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Polymorphisms in Kynurenine Pathway Genes and Psychological Distress in HIV Patients
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|dc.description||M.S. University of Hawaii at Manoa 2015.|
|dc.description||Includes bibliographical references.|
|dc.description.abstract||Background: HIV infection, neuroinflammation and psychopathology are each associated with imbalances in the kynurenic pathway (KP), which includes kynurenine-3-monooxygenase (KMO) and kynurenine aminotransferase II (KATII). Both KMO and KATII enzymes mediate levels of kynurenic acid (KYNA), which increases with HIV infection, and may decrease with psychopathological symptoms such as depression. Since people with HIV are more vulnerable to neuroinflammation and comorbid depression, variations in the genes of these enzymes may influence psychopathological symptoms in HIV. Methods: 72 HIV seronegative (SN) and 72 HIV positive participants were evaluated using the Center for Epidemiologic Studies Depression and Symptom Checklist-90-Revised scales, and were genotyped at KATII rs1480544 at KMO rs1053230. Cerebrospinal fluid kynurenic acid concentration [KYNA] was measured in 51 SN and 49 HIV participants. T-test, and one-way and two-way AN(C)OVA were used to compare effects of genetic variation and HIV status on psychological symptoms or KYNA levels. Pearson or Spearman analyses was used to find correlation between psychopathological symptom scores and KYNA levels. Results: For psychopathological symptoms, overall, HIV participants had higher scores than SN, and SN KATII C-carriers tended to have lower scores than SN TT homozygotes. Older age correlated with higher CSF [KYNA] in KATII C-carriers and KMO CC-homozygotes independently of serostatus. HIV participant psychopathological scores did not differ between KMO genotypes. Conclusions: KATII genotypes and HIV serostatus were associated with psychopathological symptoms. Furthermore, CSF [KYNA] varies with age depending on both KMO and KATII genotypes. Together, this supports a functional role of these variations in the dysregulation of the KP that may moderate psychopathological symptoms in HIV and SN individuals. Understanding the KP mechanisms in HIV may lead to novel treatments for psychopathological symptoms.|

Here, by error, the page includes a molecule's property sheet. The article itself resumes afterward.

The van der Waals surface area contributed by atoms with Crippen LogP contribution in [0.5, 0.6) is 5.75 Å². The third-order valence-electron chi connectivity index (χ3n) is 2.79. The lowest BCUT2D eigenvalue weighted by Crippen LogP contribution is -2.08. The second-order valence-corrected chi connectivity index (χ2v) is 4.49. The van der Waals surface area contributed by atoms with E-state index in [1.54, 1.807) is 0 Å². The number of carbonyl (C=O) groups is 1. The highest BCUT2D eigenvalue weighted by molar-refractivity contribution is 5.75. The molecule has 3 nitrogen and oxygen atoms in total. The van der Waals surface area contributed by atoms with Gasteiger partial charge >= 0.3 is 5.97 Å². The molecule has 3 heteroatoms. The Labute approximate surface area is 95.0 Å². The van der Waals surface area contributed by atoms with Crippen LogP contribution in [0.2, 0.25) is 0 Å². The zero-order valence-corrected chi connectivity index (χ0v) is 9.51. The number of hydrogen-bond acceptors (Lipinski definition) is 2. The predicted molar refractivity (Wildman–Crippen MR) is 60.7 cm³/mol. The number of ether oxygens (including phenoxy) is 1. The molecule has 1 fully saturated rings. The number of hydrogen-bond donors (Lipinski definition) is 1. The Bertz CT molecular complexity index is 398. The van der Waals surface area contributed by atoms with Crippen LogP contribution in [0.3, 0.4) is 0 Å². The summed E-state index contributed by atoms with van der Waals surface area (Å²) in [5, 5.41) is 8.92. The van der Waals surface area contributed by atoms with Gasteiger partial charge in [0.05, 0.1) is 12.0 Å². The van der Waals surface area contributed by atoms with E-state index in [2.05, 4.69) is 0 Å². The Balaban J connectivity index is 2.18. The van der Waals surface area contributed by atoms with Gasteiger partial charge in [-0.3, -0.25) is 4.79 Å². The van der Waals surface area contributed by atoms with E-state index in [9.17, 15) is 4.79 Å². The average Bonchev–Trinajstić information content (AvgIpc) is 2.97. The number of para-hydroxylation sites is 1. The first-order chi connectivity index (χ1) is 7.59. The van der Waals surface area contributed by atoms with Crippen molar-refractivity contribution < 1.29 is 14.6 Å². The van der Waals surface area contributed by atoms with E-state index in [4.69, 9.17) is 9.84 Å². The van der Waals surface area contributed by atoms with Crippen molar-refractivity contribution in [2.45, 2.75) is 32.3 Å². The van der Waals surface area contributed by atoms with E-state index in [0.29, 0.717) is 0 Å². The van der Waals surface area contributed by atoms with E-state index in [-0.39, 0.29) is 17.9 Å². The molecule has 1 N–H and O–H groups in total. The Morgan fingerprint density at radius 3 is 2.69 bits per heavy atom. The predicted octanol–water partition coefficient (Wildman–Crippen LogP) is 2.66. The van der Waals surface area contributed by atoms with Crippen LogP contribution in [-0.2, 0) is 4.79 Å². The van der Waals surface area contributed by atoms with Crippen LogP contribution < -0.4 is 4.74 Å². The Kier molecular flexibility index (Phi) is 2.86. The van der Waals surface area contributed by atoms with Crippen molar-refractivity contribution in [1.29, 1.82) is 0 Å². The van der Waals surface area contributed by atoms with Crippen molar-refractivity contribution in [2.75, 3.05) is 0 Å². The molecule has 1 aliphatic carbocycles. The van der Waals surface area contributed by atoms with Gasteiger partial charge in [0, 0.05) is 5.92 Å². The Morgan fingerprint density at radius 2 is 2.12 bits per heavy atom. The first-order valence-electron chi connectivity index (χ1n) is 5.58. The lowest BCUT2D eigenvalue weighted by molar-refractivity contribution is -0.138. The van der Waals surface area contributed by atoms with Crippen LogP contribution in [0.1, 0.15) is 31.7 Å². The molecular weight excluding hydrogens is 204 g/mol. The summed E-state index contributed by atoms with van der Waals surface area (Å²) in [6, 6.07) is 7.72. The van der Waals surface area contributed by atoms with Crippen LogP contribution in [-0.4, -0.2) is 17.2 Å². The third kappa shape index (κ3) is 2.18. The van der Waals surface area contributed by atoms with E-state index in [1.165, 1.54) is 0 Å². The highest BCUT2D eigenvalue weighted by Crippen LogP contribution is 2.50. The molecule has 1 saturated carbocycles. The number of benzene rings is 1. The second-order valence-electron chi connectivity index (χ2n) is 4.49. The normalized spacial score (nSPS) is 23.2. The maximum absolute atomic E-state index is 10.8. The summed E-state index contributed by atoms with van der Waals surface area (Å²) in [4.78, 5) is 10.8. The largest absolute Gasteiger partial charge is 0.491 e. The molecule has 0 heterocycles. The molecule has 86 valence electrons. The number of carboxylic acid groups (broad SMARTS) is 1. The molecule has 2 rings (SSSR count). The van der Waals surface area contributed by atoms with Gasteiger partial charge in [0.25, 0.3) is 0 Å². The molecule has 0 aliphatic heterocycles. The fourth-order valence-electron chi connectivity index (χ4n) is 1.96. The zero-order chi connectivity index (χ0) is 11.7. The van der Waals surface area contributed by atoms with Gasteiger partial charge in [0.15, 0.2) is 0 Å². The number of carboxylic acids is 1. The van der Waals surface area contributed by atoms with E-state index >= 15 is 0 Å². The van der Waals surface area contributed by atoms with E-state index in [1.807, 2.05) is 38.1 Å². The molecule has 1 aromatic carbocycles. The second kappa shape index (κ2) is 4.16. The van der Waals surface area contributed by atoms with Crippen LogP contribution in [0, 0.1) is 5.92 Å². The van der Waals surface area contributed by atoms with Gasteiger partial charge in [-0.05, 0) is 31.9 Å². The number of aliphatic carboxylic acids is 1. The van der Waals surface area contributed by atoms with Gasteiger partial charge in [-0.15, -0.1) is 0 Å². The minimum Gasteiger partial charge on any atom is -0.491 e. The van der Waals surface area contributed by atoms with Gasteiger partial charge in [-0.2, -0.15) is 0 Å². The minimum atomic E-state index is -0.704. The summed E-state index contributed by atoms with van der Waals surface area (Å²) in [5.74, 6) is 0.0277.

|dc.publisher||[Honolulu] : [University of Hawaii at Manoa], [August 2015]|
|dc.relation||Theses for the degree of Master of Science (University of Hawaii at Manoa). Biomedical Science|
|dc.subject||kynurenine aminitransferase II|
|dc.title||Polymorphisms in Kynurenine Pathway Genes and Psychological Distress in HIV Patients|
|Appears in Collections:||
M.S. - Biomedical Sciences|
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